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How Tequila is Made

How Tequila is Made
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Agave tequilana may be the only succulent that can claim to be behind one of Mexico’s top exports. Each year, over 300 million plants are harvested to be used to produce tequila. Under federal regulations, farmers must raise a specific cultivar of Agave tequilana known as Weber Blue to produce one of the world’s favorite distilled beverages.

Although Agaves are most well-known for their use in the production of tequila, they are actually used to make many types of distilled spirits such as mezcal, bacanora, pulque, raicilla, and sotol. However, unlike other types of spirits, tequila can only be made from one type of Agave: Agave tequilana or Blue Agave.

Much like champagne, tequila can only be called tequila if it produced in certain areas of Mexico. Although a few other states are allowed to produce tequila, the majority of tequila is produced in the state of Jalisco. While some of the bigger names in the industry have their distilleries near the town of Tequila, northwest of the city of Guadalajara, a few boutique brands choose to grow their Agave in the highlands of Jalisco. The red clay soil of the area is said to impart a unique flavor into the final product.

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Growing and Harvesting the Agave

The thick, fibrous leaves of the Agave can only be cut using a sharp coa and plenty of physical strength.

Growing Agave tequilana for the purpose of producing tequila is not a short process. The plants are cared for in vast fields for about six to ten years before they are ready to harvest. When Agaves are ready to bloom, they produce a long stalk from the center of their rosette. In tequila production, this stalk is removed as soon as it begins to grow so that the plant can focus its energy elsewhere. Plants that have had their stalks removed typically have higher concentrations of sugar, which is essential in fermentation.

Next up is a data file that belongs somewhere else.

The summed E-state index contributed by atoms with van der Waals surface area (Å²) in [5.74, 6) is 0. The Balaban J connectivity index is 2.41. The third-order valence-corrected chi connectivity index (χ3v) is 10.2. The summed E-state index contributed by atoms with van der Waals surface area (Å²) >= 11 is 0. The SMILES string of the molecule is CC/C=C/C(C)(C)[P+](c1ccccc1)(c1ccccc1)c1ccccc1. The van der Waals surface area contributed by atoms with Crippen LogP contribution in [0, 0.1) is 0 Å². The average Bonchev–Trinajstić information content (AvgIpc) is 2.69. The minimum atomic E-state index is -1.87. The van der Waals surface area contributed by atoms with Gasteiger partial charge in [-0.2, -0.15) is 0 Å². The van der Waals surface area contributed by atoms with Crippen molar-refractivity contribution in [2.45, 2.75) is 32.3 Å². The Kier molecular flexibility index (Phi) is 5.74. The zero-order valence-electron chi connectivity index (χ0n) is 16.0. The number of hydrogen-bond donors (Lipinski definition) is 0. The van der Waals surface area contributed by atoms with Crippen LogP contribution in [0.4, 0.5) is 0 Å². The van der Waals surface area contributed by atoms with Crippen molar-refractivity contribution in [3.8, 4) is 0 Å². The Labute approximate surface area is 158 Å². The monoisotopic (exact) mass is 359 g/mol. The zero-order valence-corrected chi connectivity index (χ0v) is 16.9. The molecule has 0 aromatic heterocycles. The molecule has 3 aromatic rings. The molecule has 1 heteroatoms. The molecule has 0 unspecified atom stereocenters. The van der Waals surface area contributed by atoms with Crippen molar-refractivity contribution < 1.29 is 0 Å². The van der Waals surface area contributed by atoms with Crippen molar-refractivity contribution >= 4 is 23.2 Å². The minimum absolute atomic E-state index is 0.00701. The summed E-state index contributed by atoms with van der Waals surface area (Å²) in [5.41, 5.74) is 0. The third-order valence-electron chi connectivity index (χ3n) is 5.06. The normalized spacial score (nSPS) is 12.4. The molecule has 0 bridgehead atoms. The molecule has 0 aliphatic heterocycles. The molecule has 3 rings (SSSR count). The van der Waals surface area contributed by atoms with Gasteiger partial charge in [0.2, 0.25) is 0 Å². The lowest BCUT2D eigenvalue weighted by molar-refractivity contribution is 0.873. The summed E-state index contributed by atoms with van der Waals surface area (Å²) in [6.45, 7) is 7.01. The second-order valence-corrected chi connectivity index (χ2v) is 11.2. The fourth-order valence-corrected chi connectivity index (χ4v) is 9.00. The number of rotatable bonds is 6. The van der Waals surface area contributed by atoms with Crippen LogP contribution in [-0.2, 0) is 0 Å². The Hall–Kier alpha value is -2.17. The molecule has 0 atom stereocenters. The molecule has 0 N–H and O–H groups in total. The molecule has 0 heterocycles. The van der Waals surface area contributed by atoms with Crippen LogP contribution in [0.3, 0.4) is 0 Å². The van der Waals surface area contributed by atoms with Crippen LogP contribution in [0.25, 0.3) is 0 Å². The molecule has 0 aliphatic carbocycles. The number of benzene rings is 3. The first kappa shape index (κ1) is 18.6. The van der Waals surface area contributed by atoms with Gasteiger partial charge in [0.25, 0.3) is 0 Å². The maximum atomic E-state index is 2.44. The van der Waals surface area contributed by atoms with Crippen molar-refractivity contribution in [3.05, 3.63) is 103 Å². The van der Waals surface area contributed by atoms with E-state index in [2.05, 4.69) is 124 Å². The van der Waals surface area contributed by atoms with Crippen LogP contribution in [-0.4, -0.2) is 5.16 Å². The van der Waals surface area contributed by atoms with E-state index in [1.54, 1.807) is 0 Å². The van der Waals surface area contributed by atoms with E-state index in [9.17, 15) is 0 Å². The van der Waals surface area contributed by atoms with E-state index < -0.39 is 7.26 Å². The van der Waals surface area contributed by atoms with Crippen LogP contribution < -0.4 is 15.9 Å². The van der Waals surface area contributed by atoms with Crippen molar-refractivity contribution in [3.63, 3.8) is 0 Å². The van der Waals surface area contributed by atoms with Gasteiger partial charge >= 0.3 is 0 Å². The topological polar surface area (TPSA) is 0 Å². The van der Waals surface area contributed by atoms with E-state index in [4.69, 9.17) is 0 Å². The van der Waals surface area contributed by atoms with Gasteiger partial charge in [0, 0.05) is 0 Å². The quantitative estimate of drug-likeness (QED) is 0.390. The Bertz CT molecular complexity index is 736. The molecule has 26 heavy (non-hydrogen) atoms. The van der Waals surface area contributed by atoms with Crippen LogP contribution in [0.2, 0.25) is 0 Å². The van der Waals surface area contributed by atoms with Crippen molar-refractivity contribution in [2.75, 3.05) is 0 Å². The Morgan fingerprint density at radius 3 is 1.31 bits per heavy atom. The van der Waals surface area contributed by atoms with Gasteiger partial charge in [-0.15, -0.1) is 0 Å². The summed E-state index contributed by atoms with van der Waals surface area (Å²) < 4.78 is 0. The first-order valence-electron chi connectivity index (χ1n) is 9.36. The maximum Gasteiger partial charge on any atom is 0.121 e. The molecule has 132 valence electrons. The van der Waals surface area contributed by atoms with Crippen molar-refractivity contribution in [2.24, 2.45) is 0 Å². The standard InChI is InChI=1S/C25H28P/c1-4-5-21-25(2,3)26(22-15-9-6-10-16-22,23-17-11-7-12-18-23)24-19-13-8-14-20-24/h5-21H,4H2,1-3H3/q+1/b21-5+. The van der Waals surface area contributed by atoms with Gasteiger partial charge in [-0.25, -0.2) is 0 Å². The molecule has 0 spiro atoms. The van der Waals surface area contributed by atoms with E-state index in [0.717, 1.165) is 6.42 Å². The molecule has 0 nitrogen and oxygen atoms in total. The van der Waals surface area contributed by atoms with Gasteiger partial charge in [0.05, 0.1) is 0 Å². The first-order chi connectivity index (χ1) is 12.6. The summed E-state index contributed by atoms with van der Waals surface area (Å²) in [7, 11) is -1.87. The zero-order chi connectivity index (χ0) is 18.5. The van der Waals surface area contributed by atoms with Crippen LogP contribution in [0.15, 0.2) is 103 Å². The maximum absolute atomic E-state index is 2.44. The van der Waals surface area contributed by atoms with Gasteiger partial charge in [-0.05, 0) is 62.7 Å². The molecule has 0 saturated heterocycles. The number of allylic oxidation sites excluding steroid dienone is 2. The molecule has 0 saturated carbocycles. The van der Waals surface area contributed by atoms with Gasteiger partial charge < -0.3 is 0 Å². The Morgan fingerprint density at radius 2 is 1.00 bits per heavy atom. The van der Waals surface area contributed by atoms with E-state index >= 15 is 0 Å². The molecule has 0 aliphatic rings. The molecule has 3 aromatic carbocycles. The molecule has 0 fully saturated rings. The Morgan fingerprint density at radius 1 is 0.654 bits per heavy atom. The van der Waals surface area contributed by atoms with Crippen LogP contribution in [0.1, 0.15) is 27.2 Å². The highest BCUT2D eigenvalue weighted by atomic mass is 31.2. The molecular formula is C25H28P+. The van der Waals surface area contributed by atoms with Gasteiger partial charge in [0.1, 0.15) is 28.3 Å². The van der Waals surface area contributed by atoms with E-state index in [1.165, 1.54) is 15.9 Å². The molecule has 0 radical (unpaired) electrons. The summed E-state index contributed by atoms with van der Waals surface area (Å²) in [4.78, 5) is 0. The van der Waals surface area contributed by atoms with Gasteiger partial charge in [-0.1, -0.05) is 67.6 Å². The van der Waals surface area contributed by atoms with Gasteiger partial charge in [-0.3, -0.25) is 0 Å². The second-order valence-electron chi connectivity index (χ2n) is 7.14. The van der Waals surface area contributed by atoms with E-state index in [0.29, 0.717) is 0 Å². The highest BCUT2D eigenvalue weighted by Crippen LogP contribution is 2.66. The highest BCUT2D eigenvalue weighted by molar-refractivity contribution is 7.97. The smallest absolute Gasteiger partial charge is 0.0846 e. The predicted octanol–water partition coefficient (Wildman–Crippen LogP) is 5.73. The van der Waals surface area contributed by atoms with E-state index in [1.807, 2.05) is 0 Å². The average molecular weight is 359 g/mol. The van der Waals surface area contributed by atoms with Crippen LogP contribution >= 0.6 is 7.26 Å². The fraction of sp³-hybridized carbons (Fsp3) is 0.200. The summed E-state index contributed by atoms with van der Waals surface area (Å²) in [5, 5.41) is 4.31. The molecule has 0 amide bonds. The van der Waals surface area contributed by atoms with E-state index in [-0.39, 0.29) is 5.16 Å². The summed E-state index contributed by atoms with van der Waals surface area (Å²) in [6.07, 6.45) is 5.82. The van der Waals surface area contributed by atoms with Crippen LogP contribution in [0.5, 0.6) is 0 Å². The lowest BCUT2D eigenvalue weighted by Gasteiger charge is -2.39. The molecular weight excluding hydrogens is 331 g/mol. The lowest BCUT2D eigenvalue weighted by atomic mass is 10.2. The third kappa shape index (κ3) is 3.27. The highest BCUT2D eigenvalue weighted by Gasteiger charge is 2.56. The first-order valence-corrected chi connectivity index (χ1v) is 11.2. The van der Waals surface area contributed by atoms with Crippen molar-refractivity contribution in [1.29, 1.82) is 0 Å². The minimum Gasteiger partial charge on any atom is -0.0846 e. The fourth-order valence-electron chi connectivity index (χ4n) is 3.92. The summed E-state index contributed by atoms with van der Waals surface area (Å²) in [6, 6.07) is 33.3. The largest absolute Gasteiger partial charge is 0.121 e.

The harvester, or jimador, used a sharpened, curved tool called a coa to slice off the Agave’s tough leaves. The heart of the plant, called the piña, is the only part of the Agave that is used to make tequila. Jimadors must be careful while handling the piñas, as the caustic sap of the Agave can cause rashes that can last for up to a week.

At the time of harvesting, the piña of an Agave plant will weigh anywhere between 80 and 200 lbs. This may seem like a lot of weight but remember that Agaves are succulents that retain moisture. It takes approximately 15 pounds of Agave piñas to make a single liter of tequila, so large distilleries need a lot of Agave to keep up with demand. After harvesting, the piñas are sent to the distillery to be cooked.

Cooking the Agave

After steaming, the piñas are placed into a tahona to be crushed and ground.

Heating the Agave is an essential part of the tequila production process. Not only does it soften the tough and fibrous piña, it converts the carbohydrates contained in the plant to simple sugars, which can be fermented. Traditionally, tequila makers cooked the Agave in brick ovens, and while some producers still use this method, the majority of modern-day distilleries use steel autoclaves to steam the Agave hearts. The piñas are usually cooked for about two or three days before moving on to the tahona.